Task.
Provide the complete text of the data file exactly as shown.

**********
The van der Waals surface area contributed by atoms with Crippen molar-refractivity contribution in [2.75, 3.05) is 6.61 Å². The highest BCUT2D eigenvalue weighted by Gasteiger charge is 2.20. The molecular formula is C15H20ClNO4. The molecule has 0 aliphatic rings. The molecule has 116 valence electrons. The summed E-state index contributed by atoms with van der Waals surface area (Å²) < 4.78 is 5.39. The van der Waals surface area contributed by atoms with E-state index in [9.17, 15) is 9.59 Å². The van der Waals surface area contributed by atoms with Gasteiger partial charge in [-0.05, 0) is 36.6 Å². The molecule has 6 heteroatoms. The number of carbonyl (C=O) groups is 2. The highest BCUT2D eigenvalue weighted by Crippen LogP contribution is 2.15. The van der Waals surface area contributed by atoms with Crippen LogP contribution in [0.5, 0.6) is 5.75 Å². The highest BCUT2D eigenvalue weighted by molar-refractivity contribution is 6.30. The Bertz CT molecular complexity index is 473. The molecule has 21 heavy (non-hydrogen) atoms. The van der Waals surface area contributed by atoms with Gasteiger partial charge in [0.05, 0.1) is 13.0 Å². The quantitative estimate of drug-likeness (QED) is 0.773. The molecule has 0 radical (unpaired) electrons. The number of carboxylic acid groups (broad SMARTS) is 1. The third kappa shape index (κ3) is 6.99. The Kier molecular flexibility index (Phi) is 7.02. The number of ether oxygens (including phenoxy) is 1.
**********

The van der Waals surface area contributed by atoms with Crippen molar-refractivity contribution in [2.75, 3.05) is 6.61 Å². The highest BCUT2D eigenvalue weighted by Gasteiger charge is 2.20. The molecular formula is C15H20ClNO4. The molecule has 0 aliphatic rings. The molecule has 116 valence electrons. The summed E-state index contributed by atoms with van der Waals surface area (Å²) < 4.78 is 5.39. The van der Waals surface area contributed by atoms with E-state index in [9.17, 15) is 9.59 Å². The van der Waals surface area contributed by atoms with Gasteiger partial charge in [-0.05, 0) is 36.6 Å². The molecule has 6 heteroatoms. The number of carbonyl (C=O) groups is 2. The highest BCUT2D eigenvalue weighted by Crippen LogP contribution is 2.15. The van der Waals surface area contributed by atoms with Crippen LogP contribution in [0.5, 0.6) is 5.75 Å². The highest BCUT2D eigenvalue weighted by molar-refractivity contribution is 6.30. The Bertz CT molecular complexity index is 473. The molecule has 21 heavy (non-hydrogen) atoms. The van der Waals surface area contributed by atoms with Gasteiger partial charge in [0.05, 0.1) is 13.0 Å². The quantitative estimate of drug-likeness (QED) is 0.773. The molecule has 0 radical (unpaired) electrons. The number of carboxylic acid groups (broad SMARTS) is 1. The third kappa shape index (κ3) is 6.99. The Kier molecular flexibility index (Phi) is 7.02. The number of ether oxygens (including phenoxy) is 1.